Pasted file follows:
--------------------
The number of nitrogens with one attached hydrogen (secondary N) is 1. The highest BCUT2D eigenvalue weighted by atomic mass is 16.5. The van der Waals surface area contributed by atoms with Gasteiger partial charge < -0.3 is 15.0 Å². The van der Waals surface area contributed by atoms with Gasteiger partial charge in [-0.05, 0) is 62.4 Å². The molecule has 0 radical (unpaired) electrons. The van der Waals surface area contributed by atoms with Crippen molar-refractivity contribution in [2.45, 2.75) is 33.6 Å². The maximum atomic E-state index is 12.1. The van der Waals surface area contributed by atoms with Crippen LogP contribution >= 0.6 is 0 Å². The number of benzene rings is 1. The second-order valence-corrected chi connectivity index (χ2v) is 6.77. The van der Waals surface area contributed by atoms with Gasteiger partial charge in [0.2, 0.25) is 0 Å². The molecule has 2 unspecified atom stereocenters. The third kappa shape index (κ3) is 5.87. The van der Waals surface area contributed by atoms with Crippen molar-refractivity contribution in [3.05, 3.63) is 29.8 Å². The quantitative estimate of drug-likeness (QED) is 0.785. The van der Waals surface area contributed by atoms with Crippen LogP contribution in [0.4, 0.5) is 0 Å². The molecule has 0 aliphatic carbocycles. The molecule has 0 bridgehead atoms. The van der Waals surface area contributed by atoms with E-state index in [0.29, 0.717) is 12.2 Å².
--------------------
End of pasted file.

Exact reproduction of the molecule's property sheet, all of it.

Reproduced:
The number of nitrogens with one attached hydrogen (secondary N) is 1. The highest BCUT2D eigenvalue weighted by atomic mass is 16.5. The van der Waals surface area contributed by atoms with Gasteiger partial charge < -0.3 is 15.0 Å². The van der Waals surface area contributed by atoms with Gasteiger partial charge in [-0.05, 0) is 62.4 Å². The molecule has 0 radical (unpaired) electrons. The van der Waals surface area contributed by atoms with Crippen molar-refractivity contribution in [2.45, 2.75) is 33.6 Å². The maximum atomic E-state index is 12.1. The van der Waals surface area contributed by atoms with Crippen LogP contribution >= 0.6 is 0 Å². The number of benzene rings is 1. The second-order valence-corrected chi connectivity index (χ2v) is 6.77. The van der Waals surface area contributed by atoms with Gasteiger partial charge in [0.2, 0.25) is 0 Å². The molecule has 2 unspecified atom stereocenters. The third kappa shape index (κ3) is 5.87. The van der Waals surface area contributed by atoms with Crippen molar-refractivity contribution in [3.05, 3.63) is 29.8 Å². The quantitative estimate of drug-likeness (QED) is 0.785. The van der Waals surface area contributed by atoms with Crippen LogP contribution in [0.4, 0.5) is 0 Å². The molecule has 0 aliphatic carbocycles. The molecule has 0 bridgehead atoms. The van der Waals surface area contributed by atoms with E-state index in [0.29, 0.717) is 12.2 Å².